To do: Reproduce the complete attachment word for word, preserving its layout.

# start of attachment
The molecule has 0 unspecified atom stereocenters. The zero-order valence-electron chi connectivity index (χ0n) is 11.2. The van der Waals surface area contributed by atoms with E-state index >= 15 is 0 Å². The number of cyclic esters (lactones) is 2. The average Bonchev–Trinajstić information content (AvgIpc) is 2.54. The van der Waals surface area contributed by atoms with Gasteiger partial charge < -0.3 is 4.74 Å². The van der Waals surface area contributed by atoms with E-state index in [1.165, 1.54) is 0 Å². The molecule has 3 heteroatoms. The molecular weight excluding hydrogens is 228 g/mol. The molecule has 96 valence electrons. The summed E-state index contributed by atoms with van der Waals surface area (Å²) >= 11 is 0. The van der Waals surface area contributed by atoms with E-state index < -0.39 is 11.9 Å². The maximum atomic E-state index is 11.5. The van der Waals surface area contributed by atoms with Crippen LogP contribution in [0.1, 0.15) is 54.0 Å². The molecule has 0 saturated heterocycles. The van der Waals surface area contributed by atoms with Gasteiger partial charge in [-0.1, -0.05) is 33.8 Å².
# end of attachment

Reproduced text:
The molecule has 0 unspecified atom stereocenters. The zero-order valence-electron chi connectivity index (χ0n) is 11.2. The van der Waals surface area contributed by atoms with E-state index >= 15 is 0 Å². The number of cyclic esters (lactones) is 2. The average Bonchev–Trinajstić information content (AvgIpc) is 2.54. The van der Waals surface area contributed by atoms with Gasteiger partial charge < -0.3 is 4.74 Å². The van der Waals surface area contributed by atoms with E-state index in [1.165, 1.54) is 0 Å². The molecule has 3 heteroatoms. The molecular weight excluding hydrogens is 228 g/mol. The molecule has 96 valence electrons. The summed E-state index contributed by atoms with van der Waals surface area (Å²) >= 11 is 0. The van der Waals surface area contributed by atoms with E-state index < -0.39 is 11.9 Å². The maximum atomic E-state index is 11.5. The van der Waals surface area contributed by atoms with Crippen LogP contribution in [0.1, 0.15) is 54.0 Å². The molecule has 0 saturated heterocycles. The van der Waals surface area contributed by atoms with Gasteiger partial charge in [-0.1, -0.05) is 33.8 Å².